Pamela Knudson / Forum News Service
GRAND FORKS — Managers of some thrift and resale stores are noticing an uptick in donations they say may be due to Marie Kondo’s popular Netflix program on decluttering and organizing the home. The show, “Tidying Up with Marie Kondo,” is part of Kondo’s latest effort to “organize the world.” In each episode, Kondo helps a family, couple or individual with a clutter situation. Her strategy involves reducing items by category, rather than by room, and only keeping items that “spark joy.”
GRAND FORKS — Almost every workday — no matter the weather — Tom Eastman suits up to ride his bicycle nearly four miles to his job at the University of North Dakota. Only a blizzard forces him to abandon the bike and drive to work, “and that’s only because I’m more concerned about cars hitting me,” said Eastman, 55. His cold-weather gear includes an insulated coat and pants, boots, a facemask, goggles and “of course, a helmet,” he said. “And I’ve never gotten cold.”
GRAND FORKS -- Since her story about growing and donating more than 3,700 pounds of vegetables for the needy appeared in the Grand Forks Herald last week, Donna Stumphf has received a few unexpected phone calls. Stumphf of Grand Forks has been fielding requests from TV producers with “Good Morning, America” and “The Steve Harvey Show” and reps of the Mother Nature Network, she said.
GRAND FORKS -- The Grand Forks School Board's superintendent search committee selected three finalists for the position, without public discussion, in a brief meeting Thursday night. They are Terry Brenner, director of curriculum, instruction, assessment and professional development for Grand Forks Public Schools; Dennis Goodwin, superintendent of Camp Verde Unified Public Schools, Camp Verde, Ariz., and James Hess, superintendent of Bemidji Area Schools.
GRAND FORKS — Leon Osborne, well-known teacher and researcher in atmospheric sciences at the University of North Dakota, is being remembered for his wide-ranging impact on the field of meteorology and influence on his students. The UND Chester Fritz Distinguished Professor of Atmospheric Sciences died from cancer at his home Tuesday, Oct. 24, in Grand Forks. He was 63. Osborne "affected a lot of people in a lot of different ways," said Mike Poellet, chairman of UND's atmospheric sciences department. "He was a visionary, but also a very practical individual."
GRAND FORKS — Dylan Weber of Grand Forks doesn't let her two young children watch violent shows on TV, but after she saw the brutal fighting between white nationalists and counterprotesters in Charlottesville, Va., recently, she felt the need to talk with them about it. "It was a hard conversation to have," she said. When she witnessed the turmoil, she said, "I felt angry, helpless and scared—and I wanted to do something with my children."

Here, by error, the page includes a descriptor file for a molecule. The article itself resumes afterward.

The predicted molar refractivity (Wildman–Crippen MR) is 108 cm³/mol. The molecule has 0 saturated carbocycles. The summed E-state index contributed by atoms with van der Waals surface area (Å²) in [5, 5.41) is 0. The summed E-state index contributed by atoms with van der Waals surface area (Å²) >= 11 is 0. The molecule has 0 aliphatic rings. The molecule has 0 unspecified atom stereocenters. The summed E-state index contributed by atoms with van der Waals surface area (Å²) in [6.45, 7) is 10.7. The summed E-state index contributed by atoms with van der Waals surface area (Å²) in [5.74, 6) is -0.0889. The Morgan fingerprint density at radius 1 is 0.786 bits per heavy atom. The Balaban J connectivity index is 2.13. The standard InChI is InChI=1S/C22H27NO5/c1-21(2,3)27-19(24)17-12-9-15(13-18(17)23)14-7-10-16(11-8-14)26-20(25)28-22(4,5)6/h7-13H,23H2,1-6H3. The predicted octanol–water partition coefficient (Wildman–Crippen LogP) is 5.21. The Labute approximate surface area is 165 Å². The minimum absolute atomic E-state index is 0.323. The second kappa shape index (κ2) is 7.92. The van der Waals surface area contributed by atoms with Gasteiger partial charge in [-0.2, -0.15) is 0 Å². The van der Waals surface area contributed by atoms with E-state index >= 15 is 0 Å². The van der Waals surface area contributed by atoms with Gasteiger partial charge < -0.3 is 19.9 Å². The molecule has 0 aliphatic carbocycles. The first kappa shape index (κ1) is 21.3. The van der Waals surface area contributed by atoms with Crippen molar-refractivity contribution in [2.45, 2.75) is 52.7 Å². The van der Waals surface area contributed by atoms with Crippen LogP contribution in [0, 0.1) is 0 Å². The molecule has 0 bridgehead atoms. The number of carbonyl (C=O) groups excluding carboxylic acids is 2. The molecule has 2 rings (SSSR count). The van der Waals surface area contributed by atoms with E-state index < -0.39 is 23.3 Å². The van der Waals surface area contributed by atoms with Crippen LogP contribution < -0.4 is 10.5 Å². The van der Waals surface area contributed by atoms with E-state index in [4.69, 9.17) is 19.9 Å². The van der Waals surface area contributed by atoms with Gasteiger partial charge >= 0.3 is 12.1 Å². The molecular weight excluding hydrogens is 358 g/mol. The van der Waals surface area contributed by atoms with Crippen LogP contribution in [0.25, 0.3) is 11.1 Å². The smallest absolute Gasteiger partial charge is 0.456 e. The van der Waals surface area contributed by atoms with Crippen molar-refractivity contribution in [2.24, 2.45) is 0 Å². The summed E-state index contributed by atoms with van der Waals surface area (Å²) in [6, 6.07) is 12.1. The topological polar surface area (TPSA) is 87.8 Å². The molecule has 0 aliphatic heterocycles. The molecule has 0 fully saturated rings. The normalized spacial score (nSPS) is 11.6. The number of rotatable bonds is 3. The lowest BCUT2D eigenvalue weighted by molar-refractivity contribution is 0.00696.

GRAND FORKS — A few weeks ago, when Nancy Pasley received a large, official-looking envelope in the mail, "My initial thought was, 'Uh oh, what did I do now?' " But the contents were anything but ominous. In the envelope, Pasley, of Grand Forks, found a letter and photos from Kari Yang, a young woman who received a kidney from Pasley's daughter, Jane, upon her death in 2013. One photo showed Yang dressed in her graduation cap and gown, holding a framed diploma representing her master's degree. Other photos reveal close-ups of her newborn daughter.
GRAFTON, N.D.—Dr. Joshua Omotunde was remembered for his kindness, compassion and devotion to his patients by those who worked with him for years. Omotunde, who practiced family medicine in Grafton for 21 years, died Monday, Aug. 7, at his home in Grafton, N.D. He was 61. His death "was quite a shock," said Alan O'Neil, CEO of Unity Medical Center, Grafton. "It's quite a loss to the community. We are very shocked and devastated." Omotunde "was held in high regard by those who knew him. His dedication to his patients, staff and family were top notch."
GRAND FORKS — In the coming decades, as the "huge wave" of baby boomers starts to reach their 70s, 80s and older, jobs in health care and senior housing will explode, said Phil Gisi, president and CEO of Grand Forks-based Edgewood Management Group. But young people may not be fully aware of the "great opportunities" that await them in this sector of the job market, said Gisi, whose company owns and operates senior living facilities across the Upper Midwest.